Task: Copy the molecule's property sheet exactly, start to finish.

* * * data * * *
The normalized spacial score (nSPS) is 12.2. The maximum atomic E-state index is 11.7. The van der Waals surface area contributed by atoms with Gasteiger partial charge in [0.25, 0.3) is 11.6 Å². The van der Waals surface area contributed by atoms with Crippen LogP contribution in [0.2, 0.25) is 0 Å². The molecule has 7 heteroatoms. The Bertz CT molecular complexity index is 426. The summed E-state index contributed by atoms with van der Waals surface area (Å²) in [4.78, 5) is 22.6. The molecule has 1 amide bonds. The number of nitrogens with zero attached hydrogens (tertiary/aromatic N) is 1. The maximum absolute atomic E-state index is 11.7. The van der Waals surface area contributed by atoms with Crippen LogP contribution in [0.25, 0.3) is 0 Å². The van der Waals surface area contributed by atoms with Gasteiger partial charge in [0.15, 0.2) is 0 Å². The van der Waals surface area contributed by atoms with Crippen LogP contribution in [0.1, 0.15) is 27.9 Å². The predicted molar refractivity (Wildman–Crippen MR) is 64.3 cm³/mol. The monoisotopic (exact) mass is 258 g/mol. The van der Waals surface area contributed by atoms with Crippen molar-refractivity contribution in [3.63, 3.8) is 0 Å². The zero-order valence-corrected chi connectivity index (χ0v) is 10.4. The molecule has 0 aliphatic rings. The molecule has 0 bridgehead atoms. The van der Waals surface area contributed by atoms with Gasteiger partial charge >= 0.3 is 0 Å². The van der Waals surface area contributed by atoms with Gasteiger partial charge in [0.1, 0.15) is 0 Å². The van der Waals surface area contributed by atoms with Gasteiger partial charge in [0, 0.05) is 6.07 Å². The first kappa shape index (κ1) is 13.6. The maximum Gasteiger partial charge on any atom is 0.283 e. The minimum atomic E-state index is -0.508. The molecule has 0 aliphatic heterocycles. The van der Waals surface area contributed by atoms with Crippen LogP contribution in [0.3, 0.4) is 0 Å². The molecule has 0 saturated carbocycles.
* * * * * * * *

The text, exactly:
The normalized spacial score (nSPS) is 12.2. The maximum atomic E-state index is 11.7. The van der Waals surface area contributed by atoms with Gasteiger partial charge in [0.25, 0.3) is 11.6 Å². The van der Waals surface area contributed by atoms with Crippen LogP contribution in [0.2, 0.25) is 0 Å². The molecule has 7 heteroatoms. The Bertz CT molecular complexity index is 426. The summed E-state index contributed by atoms with van der Waals surface area (Å²) in [4.78, 5) is 22.6. The molecule has 1 amide bonds. The number of nitrogens with zero attached hydrogens (tertiary/aromatic N) is 1. The maximum absolute atomic E-state index is 11.7. The van der Waals surface area contributed by atoms with Crippen LogP contribution in [0.25, 0.3) is 0 Å². The van der Waals surface area contributed by atoms with Gasteiger partial charge in [0.15, 0.2) is 0 Å². The van der Waals surface area contributed by atoms with Crippen LogP contribution in [0.1, 0.15) is 27.9 Å². The predicted molar refractivity (Wildman–Crippen MR) is 64.3 cm³/mol. The monoisotopic (exact) mass is 258 g/mol. The van der Waals surface area contributed by atoms with Crippen molar-refractivity contribution in [3.63, 3.8) is 0 Å². The zero-order valence-corrected chi connectivity index (χ0v) is 10.4. The molecule has 0 aliphatic rings. The molecule has 0 bridgehead atoms. The van der Waals surface area contributed by atoms with Gasteiger partial charge >= 0.3 is 0 Å². The van der Waals surface area contributed by atoms with Gasteiger partial charge in [0.1, 0.15) is 0 Å². The van der Waals surface area contributed by atoms with Gasteiger partial charge in [0, 0.05) is 6.07 Å². The first kappa shape index (κ1) is 13.6. The maximum Gasteiger partial charge on any atom is 0.283 e. The minimum atomic E-state index is -0.508. The molecule has 0 aliphatic heterocycles. The van der Waals surface area contributed by atoms with Crippen LogP contribution in [0.3, 0.4) is 0 Å². The molecule has 0 saturated carbocycles.